Miss Confederation: The Diary of Mercy Anne Coles

Miss Confederation: The Diary of Mercy Anne Coles


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History without the stiffness and polish time creates.

Canada’s journey to Confederation kicked off with a bang — or rather, a circus, a civil war (the American one), a small fortune’s worth of champagne, and a lot of making love — in the old-fashioned sense. Miss Confederation offers a rare look back, through a woman’s eyes, at the men and events at the centre of this pivotal time in Canada’s history.

Mercy Anne Coles, the daughter of PEI delegate George Coles, kept a diary of the social happenings and political manoeuvrings as they affected her and her desires. A unique historical document, her diary is now being published for the first time, offering a window into the events that led to Canada’s creation, from a point of view that has long been neglected.

Product Details

ISBN-13: 9781459739673
Publisher: Dundurn Press
Publication date: 07/18/2017
Pages: 192
Product dimensions: 6.00(w) x 8.90(h) x 0.50(d)

About the Author

Anne McDonald is an award-winning author. Her novel To the Edge of the Sea won the Saskatchewan First Book Award. Her play Lullabies and Cautions was recently showcased at the 2016 Spring Festival of New Plays. Her work has appeared in literary journals, Canada’s History , and on CBC Radio. Anne teaches theatre and creative writing. She lives in Regina, Saskatchewan.

Read an Excerpt


Miss Confederation: Mercy Anne Coles

It is rather a joke, he is the only beau of the party and with 5 single ladies he has something to do to keep them all in good humour. 1

The “he” mentioned in the above quotation is Leonard Tilley, who was then the premier of New Brunswick, and Mercy Anne Coles, the irreverent writer of this note, was one of those single women. Ten unmarried women altogether, three from Prince Edward Island, two from Nova Scotia, four from New Brunswick, and one from Canada West, accompanied their fathers or brothers to the conference in Quebec City, where the men negotiated Confederation and the creation of Canada.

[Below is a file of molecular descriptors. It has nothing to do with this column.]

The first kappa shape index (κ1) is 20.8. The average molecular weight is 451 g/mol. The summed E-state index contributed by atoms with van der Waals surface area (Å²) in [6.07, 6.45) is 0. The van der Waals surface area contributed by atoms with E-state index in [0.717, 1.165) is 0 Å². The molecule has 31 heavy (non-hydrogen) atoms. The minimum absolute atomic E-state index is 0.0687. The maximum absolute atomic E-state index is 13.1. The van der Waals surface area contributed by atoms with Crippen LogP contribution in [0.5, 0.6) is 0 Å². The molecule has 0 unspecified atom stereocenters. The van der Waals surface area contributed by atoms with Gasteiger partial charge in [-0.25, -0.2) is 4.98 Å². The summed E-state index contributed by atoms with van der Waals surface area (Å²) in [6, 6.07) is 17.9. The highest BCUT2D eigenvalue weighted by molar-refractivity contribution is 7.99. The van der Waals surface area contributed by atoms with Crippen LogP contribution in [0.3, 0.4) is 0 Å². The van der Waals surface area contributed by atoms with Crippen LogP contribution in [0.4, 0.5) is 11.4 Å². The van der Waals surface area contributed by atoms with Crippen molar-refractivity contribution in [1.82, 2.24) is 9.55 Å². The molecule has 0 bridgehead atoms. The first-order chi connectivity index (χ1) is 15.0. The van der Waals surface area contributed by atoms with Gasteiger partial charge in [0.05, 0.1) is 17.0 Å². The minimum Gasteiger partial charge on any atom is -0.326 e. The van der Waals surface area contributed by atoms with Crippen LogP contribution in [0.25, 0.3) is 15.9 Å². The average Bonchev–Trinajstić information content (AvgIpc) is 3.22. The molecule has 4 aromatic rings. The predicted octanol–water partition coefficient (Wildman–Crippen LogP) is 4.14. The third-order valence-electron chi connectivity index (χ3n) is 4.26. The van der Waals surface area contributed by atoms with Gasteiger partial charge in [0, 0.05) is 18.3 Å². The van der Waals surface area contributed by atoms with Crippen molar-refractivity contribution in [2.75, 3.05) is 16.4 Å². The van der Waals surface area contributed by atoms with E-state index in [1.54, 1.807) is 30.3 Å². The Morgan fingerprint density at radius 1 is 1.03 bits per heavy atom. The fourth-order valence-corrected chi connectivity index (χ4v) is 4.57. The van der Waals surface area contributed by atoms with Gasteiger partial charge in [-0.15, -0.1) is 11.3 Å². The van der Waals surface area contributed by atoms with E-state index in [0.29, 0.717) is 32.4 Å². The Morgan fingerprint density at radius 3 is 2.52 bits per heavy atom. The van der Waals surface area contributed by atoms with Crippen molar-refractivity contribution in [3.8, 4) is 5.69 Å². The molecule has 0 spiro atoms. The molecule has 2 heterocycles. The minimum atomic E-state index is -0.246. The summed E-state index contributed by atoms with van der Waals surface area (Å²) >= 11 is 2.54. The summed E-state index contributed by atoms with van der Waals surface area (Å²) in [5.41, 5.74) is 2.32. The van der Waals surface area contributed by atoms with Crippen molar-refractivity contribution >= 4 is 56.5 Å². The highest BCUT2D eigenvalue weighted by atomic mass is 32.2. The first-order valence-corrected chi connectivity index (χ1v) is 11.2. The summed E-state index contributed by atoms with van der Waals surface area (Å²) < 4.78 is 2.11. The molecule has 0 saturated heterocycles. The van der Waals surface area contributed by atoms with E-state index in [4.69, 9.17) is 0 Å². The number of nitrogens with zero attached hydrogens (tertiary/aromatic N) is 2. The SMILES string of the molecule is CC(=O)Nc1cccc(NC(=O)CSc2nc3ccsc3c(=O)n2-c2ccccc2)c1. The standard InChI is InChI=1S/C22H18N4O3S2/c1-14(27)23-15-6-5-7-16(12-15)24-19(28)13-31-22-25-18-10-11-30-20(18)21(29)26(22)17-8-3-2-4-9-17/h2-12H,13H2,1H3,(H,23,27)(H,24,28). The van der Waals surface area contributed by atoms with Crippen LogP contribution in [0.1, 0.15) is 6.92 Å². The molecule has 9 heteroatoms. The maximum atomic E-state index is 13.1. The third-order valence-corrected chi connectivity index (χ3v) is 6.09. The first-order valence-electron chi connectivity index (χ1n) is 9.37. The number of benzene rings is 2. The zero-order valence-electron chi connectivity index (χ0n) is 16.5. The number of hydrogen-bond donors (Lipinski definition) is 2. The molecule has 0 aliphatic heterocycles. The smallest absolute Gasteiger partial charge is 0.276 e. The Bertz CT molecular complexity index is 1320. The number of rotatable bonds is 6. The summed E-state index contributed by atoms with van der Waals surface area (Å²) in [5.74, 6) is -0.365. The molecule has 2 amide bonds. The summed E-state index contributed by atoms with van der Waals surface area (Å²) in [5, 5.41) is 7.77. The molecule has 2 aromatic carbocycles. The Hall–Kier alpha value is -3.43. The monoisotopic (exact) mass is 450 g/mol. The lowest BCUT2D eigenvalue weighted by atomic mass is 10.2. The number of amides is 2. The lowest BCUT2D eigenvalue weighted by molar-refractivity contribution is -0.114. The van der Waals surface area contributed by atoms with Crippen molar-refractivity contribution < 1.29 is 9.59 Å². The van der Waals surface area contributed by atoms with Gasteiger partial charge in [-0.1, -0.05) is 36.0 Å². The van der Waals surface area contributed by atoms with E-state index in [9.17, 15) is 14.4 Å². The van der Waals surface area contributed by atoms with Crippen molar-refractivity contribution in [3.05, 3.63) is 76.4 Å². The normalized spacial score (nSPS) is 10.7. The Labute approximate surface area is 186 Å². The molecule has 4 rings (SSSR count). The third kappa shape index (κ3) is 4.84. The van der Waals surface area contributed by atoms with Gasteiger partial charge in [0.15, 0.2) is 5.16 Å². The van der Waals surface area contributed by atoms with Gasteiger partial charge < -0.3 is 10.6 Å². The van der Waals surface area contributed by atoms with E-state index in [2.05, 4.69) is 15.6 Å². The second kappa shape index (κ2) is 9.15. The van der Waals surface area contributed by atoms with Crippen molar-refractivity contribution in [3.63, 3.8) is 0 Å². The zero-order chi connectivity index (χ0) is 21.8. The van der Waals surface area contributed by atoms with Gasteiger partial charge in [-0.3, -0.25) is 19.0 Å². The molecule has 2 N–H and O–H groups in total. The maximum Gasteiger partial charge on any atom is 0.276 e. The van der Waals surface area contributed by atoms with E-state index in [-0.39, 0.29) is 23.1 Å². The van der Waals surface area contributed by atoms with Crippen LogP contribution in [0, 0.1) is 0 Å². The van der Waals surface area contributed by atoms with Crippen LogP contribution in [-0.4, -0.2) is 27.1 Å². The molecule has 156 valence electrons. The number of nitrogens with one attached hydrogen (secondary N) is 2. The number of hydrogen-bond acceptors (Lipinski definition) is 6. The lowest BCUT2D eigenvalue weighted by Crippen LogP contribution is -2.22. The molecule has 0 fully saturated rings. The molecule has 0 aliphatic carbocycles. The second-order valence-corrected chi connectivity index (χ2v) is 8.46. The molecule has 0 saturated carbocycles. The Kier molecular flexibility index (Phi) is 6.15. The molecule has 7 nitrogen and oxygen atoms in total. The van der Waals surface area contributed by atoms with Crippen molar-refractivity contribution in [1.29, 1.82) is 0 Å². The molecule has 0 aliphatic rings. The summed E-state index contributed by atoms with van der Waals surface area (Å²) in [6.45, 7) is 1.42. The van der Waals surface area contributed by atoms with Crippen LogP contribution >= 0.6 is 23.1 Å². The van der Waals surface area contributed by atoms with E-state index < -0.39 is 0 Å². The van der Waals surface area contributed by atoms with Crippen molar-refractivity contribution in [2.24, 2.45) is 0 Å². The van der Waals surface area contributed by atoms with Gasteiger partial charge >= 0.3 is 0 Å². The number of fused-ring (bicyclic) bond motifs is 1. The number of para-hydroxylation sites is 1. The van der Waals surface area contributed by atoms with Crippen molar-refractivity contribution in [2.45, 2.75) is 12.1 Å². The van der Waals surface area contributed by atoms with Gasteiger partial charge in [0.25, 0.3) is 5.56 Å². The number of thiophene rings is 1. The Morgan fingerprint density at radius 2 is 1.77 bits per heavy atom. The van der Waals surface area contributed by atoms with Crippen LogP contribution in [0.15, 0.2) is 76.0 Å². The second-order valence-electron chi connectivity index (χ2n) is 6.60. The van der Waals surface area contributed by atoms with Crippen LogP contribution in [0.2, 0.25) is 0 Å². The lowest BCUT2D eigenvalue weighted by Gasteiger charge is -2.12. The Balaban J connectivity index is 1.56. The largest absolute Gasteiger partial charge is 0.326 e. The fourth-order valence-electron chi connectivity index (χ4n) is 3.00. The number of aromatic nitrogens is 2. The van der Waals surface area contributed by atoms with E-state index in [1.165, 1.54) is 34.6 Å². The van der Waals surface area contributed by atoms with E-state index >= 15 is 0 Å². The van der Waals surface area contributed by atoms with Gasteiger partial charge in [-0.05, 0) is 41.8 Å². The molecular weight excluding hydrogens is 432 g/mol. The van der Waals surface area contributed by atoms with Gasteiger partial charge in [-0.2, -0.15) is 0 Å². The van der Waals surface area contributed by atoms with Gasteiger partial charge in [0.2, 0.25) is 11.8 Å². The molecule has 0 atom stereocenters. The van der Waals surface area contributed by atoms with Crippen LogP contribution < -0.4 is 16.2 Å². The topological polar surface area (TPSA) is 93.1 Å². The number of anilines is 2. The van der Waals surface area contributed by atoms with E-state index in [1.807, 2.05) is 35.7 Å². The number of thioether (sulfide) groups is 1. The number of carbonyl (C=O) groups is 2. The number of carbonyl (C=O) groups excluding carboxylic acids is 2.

The start of Canada’s journey to Confederation is a fascinating one, involving a circus; Farini, the tightrope walker from Port Hope, Ontario; the American Civil War; a whole lot of champagne, sunshine, and sea; and lovemaking — in the old-fashioned sense.

The process began in earnest when, in September 1864, the Fathers of Confederation, travelling by rail, steamship, and horse-drawn carriage, met in Charlottetown, the provincial capital of Prince Edward Island, to discuss the possibility of a union of Britain’s North American colonies.* Like New Brunswick, Nova Scotia, and Newfoundland, PEI was an independent colony of the British Crown at the time. The final of this group of colonies, Canada, was made up of Ontario and Quebec, then known respectively as Canada West and Canada East. Each of the Maritime colonies was very small, and with a large and growing American neighbour, many of the colonies’ residents, including those of Canada East and West, felt that if they were to survive separate from the United States, then the time had come to join forces and form a larger political entity.**

Following their time in Charlottetown, the Canadian and Maritime delegates crossed the Northumberland Strait on the Canadians’ steamship, the Queen Victoria, and toured briefly through Nova Scotia and New Brunswick, meeting in Halifax on September 12 for the delegates to discuss the idea of Confederation further. Mercy Coles, the unmarried twenty-six-year-old daughter of Prince Edward Island delegate George Coles, went with her father on this tour. From Mercy’s descriptions she was the only young woman to go on this trip with the delegates. Perhaps her father viewed this as an opportunity for her education, or to meet a potential husband.